Catholic officials and rights activists have called for a thorough investigation into the shooting and subsequent rioting in conflict-ridden, Christian-majority Papua region that left three civilians killed and seven injured.
Emanuel Gobay, director of the Papua Legal Aid Institute told UCA News on July 19 that "an objective investigation is needed to reach objective conclusions" that can provide a sense of justice to all of society, including the victims' families.
In a report sent to UCA News, Papua-based Franciscan Secretariat for Justice, Peace and Integrity of Creation said a riot broke out after a resident, Yosua Keiya, 20, died on July 13 after being shot in the chest by security forces in Dogiyai district.
The riot erupted as the victim's family, and the mob demanded accountability for the shooting. Security forces fired at the protesters, leaving two others, Stepanus Pigome, 19, and Yakobus Pekey, 20, dead, while seven other people were seriously injured, the report stated.
A driver and several security officers were injured, while several residents' houses were burned.
Papua Regional Police said in a statement that the shooting was carried out because Keiya was drunk and attacked a passing security officer's vehicle.
The Franciscans' report, which also included eyewitness testimonies, dismissed the police's explanation. It said Keiya was not involved in barring the security forces' vehicles, but "was shot by officers from inside the car for no apparent reason."
Gobay stated that an independent investigation team was needed to examine this case considering the disputed claims.
He also requested that the National Commission for Human Rights "immediately form a team to monitor the law enforcement process carried out by the police."
He also asked the police to immediately announce the results of the investigation to reveal the motives behind the shooting and asked the Dogiyai district government to immediately provide compensation to the civilians whose houses were burned down in the riot.
Mathius D Fahiri, head of the Papua Provincial Police had dispatched two main officials to investigate the incident, the Head of the Operations Bureau and the Head of Professionals and Security.
"If the investigation finds an alleged mistake by members of the police, causing people or civilians to die, then the Head of Professionals and Security will immediately take firm action in accordance with existing law," he told reporters.
Augustinian Father Bernard Baru from Jayapura diocese's Justice, Peace, and Integrity of Creation Commission said the shooting was "a form of extrajudicial killings that appears to be a scheme of the state's political and security plans."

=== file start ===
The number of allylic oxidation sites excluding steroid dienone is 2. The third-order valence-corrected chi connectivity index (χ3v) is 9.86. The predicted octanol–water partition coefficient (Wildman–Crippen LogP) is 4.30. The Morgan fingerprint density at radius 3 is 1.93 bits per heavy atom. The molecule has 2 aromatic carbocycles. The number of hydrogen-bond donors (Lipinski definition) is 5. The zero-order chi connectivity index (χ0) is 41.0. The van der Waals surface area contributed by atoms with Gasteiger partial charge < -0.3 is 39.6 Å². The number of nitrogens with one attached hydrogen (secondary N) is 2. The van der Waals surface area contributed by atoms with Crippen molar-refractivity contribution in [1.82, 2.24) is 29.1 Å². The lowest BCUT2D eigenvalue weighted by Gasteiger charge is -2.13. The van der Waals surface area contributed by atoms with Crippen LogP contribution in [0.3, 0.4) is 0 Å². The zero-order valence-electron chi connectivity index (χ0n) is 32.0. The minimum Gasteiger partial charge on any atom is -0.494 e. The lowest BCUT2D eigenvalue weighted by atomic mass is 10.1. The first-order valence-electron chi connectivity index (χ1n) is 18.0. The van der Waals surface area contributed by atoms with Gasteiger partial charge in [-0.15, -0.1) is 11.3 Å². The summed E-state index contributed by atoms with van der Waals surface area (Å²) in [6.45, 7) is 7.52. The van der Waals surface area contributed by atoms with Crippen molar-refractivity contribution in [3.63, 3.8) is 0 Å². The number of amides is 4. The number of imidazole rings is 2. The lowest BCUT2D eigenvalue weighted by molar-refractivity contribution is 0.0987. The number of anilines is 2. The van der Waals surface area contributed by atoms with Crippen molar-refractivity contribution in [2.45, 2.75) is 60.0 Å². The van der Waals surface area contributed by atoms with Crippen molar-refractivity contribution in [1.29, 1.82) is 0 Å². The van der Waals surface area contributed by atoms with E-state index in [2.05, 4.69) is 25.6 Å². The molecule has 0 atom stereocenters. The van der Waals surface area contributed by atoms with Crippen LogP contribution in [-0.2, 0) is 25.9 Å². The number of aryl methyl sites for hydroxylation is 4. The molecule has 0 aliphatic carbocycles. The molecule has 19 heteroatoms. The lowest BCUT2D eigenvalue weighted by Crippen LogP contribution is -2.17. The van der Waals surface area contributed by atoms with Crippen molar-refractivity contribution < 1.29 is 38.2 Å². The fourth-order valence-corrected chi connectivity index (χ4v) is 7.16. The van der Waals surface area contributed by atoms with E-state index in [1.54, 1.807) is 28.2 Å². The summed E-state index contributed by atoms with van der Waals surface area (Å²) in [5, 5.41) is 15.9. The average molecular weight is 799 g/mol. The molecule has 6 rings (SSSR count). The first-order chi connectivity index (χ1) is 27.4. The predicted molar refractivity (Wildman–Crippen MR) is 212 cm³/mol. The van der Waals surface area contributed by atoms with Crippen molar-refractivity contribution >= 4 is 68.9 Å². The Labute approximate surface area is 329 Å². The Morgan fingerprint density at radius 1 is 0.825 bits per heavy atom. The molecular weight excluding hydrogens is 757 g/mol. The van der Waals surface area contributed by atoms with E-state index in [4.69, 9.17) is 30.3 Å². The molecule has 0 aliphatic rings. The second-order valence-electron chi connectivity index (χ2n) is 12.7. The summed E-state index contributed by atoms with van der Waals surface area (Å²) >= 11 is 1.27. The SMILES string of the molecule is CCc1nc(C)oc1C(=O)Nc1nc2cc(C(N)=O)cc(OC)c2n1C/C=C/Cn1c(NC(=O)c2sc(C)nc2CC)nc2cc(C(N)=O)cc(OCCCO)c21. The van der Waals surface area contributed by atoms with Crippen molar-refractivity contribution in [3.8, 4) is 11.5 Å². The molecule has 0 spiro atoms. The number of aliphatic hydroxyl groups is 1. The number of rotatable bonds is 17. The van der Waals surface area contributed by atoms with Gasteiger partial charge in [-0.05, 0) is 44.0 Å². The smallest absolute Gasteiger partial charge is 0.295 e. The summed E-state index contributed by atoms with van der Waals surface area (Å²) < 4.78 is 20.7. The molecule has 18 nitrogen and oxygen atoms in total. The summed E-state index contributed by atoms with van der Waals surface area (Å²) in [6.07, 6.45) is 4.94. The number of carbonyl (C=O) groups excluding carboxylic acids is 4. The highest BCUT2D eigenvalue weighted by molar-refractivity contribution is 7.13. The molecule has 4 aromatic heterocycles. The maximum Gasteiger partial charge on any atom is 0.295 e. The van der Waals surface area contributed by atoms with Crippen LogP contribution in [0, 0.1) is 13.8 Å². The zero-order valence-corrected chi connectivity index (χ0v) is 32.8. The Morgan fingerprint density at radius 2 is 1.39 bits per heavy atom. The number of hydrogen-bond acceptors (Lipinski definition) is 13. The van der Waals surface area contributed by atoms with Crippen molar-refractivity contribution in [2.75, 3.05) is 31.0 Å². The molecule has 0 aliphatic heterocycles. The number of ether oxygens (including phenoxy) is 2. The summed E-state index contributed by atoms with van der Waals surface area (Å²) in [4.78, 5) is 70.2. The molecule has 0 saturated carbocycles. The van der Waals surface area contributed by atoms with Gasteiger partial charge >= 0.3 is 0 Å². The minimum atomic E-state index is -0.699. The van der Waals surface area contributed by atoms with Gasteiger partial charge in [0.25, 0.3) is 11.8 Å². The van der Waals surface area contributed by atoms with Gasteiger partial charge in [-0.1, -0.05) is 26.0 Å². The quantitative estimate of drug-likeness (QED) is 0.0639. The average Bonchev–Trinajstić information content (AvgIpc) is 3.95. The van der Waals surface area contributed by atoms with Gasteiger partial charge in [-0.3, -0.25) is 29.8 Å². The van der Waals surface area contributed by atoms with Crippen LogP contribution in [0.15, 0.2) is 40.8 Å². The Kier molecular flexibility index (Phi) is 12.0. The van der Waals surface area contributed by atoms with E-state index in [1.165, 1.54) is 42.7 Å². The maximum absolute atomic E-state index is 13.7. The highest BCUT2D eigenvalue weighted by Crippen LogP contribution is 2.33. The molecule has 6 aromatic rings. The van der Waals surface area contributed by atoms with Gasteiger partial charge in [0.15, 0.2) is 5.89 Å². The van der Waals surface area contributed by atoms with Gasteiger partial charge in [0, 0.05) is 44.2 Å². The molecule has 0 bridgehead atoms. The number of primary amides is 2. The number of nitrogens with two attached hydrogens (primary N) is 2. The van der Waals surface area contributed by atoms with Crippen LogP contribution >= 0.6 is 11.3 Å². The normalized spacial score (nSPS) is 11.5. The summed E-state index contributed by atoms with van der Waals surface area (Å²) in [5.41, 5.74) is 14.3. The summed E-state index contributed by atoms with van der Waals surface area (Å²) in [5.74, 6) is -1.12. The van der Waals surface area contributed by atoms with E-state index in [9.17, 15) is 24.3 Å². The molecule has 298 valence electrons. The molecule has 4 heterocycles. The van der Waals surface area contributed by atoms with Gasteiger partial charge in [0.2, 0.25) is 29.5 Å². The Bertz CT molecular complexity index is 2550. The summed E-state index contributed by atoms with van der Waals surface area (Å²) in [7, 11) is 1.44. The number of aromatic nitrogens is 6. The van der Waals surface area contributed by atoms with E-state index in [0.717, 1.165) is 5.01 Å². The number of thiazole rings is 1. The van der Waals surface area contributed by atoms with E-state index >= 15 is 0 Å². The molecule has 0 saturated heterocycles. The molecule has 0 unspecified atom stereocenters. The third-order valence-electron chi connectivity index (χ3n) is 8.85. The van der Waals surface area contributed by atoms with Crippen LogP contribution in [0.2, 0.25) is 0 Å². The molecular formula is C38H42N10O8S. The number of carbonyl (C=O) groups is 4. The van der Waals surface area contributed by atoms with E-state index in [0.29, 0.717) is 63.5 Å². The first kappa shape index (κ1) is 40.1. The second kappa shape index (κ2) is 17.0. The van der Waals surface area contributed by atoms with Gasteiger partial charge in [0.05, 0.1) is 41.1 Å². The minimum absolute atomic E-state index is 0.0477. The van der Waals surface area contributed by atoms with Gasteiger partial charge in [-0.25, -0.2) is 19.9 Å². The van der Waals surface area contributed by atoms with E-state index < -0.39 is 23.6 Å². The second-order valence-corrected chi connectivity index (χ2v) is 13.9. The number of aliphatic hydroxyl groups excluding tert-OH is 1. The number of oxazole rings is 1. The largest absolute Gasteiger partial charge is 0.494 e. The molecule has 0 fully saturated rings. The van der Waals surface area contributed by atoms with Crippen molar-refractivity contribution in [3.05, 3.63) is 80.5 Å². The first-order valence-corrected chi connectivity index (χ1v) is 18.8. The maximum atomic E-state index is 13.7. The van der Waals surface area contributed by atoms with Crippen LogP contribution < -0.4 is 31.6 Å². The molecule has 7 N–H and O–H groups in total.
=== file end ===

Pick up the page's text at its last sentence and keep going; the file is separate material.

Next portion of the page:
He said, even though the civilians were deemed to have made a mistake, as claimed by the security forces, "there is no reason to shoot them dead immediately."
"It seems that the choice to shoot dead immediately was because it had been set that the apparatus who did it would not be punished, as has happened in other cases of civilian killings so far," he told UCA News.
"This incident also shows that Papua is not safe, in stark contrast to President Joko Widodo's recent claim that Papua is 99 percent safe," he said.
Father Baru said that the Papuan people need solidarity in the midst of this situation, "to stand with us against the violations of human rights and the right to life that continue to happen."
"We need attention from the international community, including the Vatican. Don't keep silent," he said.
Nonble Pekey, a relative of Yakobus Pekey, said the perpetrators should be held accountable as those who were shot dead "were not animals, but humans." "The family has made a firm statement, the perpetrators must be dismissed," he said as quoted by Jubi.id.
Papua declared independence in 1961 after the end of Dutch colonial rule. Indonesia annexed Papua two years later, promising an independence referendum. The subsequent voting in favor of staying as part of Indonesia was widely considered a sham.
This triggered a deadly pro-independence insurgency and the government responded with the deployment of the military.
In the past five years, at least 179 people have died in dozens of cases of extrajudicial killings involving security forces and Papuan pro-independence groups, according to Amnesty International.